Monday, July 09, 2012

Truncheons and stanchions

A search through my clippings, and on my computer, reveals that I don't have any reference whatsoever to the word stanchion, likeable enough as it is as a word.   Which means I won't have any reference to the phrase plastic stanchions either.  In fact, the word is so little visible in my vocabulary that I had to look it up on Google to remind myself what it meant.  It sounds a bit like truncheon but isn't related, as far as I'm aware.  Which led me to look and see what truncheon comes up with when you go off to Wikipedia.  They suggest the obvious: a policeman's baton, but there are three other references there as well.  A truncheon can be a stem cutting off a plant which is then used as a means of plant propagation used by gardeners.  Well, I guess gardeners would know that use of it, though I don't (I'm too amateur a gardener, obviously).  Truncheon is also the staff of a spear, but this is so obsolete a usage that only someone like Tolkien would know it well enough to use it in the Lord of the Rings trilogy.

HMS Truncheon
The word was also used as the name of a Royal Navy submarine that was commissioned in the last few months of the Second World War.   It served with the Navy until 1968 when it was bought by the Israelis and renamed the INS Dolphin.  She was eventually scrapped nine years later, so I hope the Israelis got their money's worth. Well, there you go!  Your bit of trivia for the day.   (We went to a quiz night at a local pub recently; it's surprising what you know, what you're pretty sure you know and have to argue for, and what you have absolutely no idea about whatsoever - sport, mostly, for me, although even there I managed to suggest some possibilities.)

Truncheon, as you might expect, is a word with some French history.  It first appeared in our language, as far as we know, around the 14th century, when it went under the Middle English umbrella as tronchoun.  Its parentage was the Anglo-French word, trunchun, and that in turn goes way back to the Vulgar Latin word truncion/truncio, which comes from the 'proper' Latin word, truncus, which means a trunk.  I suppose there's a connection between a trunk (the trunk of an elephant?) and the baton we know today, but it seems a bit of a distance.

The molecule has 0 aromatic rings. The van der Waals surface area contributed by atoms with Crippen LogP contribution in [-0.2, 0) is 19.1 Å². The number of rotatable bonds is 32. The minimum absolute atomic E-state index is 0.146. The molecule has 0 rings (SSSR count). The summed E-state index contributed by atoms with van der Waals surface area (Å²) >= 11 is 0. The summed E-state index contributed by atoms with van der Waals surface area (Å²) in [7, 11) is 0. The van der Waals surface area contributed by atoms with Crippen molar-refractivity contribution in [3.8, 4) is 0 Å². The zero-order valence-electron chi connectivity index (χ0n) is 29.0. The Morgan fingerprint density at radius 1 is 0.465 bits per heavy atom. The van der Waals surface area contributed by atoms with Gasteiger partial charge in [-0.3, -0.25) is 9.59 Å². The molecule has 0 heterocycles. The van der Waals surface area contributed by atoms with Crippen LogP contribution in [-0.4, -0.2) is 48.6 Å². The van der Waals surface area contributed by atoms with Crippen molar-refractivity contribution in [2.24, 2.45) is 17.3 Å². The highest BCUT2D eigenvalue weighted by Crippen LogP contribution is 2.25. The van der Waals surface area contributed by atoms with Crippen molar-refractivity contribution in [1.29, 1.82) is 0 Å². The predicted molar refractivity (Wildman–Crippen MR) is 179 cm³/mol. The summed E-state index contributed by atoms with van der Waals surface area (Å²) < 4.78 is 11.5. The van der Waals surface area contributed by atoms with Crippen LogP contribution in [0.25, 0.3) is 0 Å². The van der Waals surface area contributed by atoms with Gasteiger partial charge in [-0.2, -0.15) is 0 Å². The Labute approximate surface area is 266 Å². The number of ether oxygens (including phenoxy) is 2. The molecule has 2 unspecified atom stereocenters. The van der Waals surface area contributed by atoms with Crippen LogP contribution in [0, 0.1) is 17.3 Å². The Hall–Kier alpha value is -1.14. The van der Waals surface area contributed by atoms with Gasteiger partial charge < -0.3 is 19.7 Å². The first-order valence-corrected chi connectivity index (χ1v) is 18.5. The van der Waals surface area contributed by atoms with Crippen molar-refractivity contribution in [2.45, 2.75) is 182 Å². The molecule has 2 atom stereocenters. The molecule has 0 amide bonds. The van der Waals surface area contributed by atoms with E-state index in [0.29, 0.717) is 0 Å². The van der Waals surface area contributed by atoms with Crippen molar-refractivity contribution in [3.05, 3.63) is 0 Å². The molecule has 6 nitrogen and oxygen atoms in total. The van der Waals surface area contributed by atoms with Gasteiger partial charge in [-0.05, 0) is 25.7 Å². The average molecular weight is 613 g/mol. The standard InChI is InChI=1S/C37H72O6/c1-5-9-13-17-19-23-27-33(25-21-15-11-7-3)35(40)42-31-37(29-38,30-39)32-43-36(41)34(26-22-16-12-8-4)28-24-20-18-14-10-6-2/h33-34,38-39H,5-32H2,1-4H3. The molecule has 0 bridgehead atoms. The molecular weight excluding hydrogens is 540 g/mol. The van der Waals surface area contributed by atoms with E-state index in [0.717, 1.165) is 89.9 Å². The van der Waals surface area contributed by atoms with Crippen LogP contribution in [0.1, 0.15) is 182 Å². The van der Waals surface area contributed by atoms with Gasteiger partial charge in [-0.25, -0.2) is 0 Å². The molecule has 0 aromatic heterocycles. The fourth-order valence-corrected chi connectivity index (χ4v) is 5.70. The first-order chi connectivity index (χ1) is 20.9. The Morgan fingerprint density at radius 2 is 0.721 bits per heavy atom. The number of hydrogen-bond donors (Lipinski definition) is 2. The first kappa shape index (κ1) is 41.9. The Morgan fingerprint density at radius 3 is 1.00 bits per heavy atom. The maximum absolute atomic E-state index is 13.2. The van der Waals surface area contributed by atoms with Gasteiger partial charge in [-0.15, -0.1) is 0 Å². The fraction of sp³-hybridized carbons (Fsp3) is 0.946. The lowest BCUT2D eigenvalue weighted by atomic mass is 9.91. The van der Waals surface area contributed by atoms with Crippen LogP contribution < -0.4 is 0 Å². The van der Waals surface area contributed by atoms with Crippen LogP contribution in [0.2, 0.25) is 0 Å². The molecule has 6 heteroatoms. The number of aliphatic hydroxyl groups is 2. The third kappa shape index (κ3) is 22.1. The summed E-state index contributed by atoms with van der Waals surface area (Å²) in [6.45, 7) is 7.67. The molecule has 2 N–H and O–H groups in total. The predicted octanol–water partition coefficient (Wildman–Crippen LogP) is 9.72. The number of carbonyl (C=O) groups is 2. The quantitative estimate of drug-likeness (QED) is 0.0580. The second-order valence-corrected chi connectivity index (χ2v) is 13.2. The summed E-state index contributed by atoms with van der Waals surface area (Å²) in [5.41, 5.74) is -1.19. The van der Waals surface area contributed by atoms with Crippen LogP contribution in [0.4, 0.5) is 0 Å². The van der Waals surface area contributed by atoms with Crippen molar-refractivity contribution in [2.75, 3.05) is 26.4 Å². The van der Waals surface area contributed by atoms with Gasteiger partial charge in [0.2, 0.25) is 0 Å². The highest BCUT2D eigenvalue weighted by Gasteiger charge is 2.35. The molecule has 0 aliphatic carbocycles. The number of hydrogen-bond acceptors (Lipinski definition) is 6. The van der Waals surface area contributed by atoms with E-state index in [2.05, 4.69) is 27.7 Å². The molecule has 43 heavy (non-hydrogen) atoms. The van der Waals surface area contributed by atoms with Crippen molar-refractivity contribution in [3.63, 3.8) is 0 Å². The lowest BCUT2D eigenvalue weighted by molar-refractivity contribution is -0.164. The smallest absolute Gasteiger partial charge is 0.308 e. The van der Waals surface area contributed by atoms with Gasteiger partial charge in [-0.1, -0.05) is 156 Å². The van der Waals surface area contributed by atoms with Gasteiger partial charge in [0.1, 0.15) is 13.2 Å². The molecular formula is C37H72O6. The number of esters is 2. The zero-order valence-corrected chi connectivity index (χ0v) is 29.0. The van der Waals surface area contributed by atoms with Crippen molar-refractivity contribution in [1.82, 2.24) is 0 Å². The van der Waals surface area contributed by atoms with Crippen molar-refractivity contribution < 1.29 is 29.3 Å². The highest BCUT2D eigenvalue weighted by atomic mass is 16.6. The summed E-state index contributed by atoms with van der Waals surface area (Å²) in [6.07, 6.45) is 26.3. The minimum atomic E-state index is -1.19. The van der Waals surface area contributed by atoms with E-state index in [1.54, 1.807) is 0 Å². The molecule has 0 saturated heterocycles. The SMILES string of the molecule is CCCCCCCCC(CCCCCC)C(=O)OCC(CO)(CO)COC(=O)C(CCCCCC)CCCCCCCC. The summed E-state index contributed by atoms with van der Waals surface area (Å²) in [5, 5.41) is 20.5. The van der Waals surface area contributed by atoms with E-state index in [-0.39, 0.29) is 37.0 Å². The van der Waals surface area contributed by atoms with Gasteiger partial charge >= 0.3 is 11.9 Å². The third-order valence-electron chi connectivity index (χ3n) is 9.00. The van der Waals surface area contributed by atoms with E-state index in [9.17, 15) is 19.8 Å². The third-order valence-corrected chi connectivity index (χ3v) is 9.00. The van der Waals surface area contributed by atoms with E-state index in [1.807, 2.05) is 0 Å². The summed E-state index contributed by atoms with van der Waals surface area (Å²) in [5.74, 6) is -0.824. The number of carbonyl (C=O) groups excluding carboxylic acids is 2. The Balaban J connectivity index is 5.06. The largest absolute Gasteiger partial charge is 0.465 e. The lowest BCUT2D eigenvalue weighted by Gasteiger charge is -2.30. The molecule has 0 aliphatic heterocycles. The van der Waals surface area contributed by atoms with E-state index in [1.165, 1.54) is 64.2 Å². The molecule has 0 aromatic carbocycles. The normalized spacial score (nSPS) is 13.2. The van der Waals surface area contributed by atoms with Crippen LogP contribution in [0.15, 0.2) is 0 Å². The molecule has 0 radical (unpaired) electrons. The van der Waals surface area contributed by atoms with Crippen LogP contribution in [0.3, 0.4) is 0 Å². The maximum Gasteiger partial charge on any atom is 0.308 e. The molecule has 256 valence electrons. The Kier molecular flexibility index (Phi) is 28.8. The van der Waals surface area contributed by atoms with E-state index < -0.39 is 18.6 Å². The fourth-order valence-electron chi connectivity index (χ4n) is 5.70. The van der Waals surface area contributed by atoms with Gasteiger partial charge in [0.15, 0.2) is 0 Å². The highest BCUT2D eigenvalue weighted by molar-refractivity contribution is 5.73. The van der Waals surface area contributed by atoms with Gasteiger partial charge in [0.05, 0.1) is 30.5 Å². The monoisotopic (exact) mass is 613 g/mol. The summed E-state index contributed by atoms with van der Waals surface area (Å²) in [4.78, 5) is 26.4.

Stanchion (to go back to where we started in this post) initially has a similar history: Middle English stanchon, Anglo-French stanchun or stançun.  These words, however, were alterations of an Old French word, estançon, which is apparently a diminutive of estance, meaning a stay or a prop.  At least stanchion starts where it ends, you might say.  [Thanks, Merrian-Webster, by the way.]  Estance is a fancier ancestor to have than truncio, I think, even if it's not quite a old.

It just occurs to me that in our usual English spelling fashion we have managed to make one of these words end in 'ion' and the other in 'eon'.  Ain't English fun?

Perhaps because stanchion has retained its original meaning rather more, it tends mostly to relate to things that stand upright and hold something else. Those little things you see in restaurants where they hold the number of your order are a form of stanchion, I suspect, though I don't know if they're actually called that.  Stanchions appear in restaurants more as a form of crowd control: they'll often have a rope dangling between them to stop unworthy patrons from joining worthy ones.  [See the fancy model to the right.]  I notice them mostly in banks where they force people to form queues, and where children delight in dropping the connecting 'rope' (of whatever form) off one stanchion, find they've just received a disapproving look from a parent, and then have to figure out how to put it back again.  

Post a Comment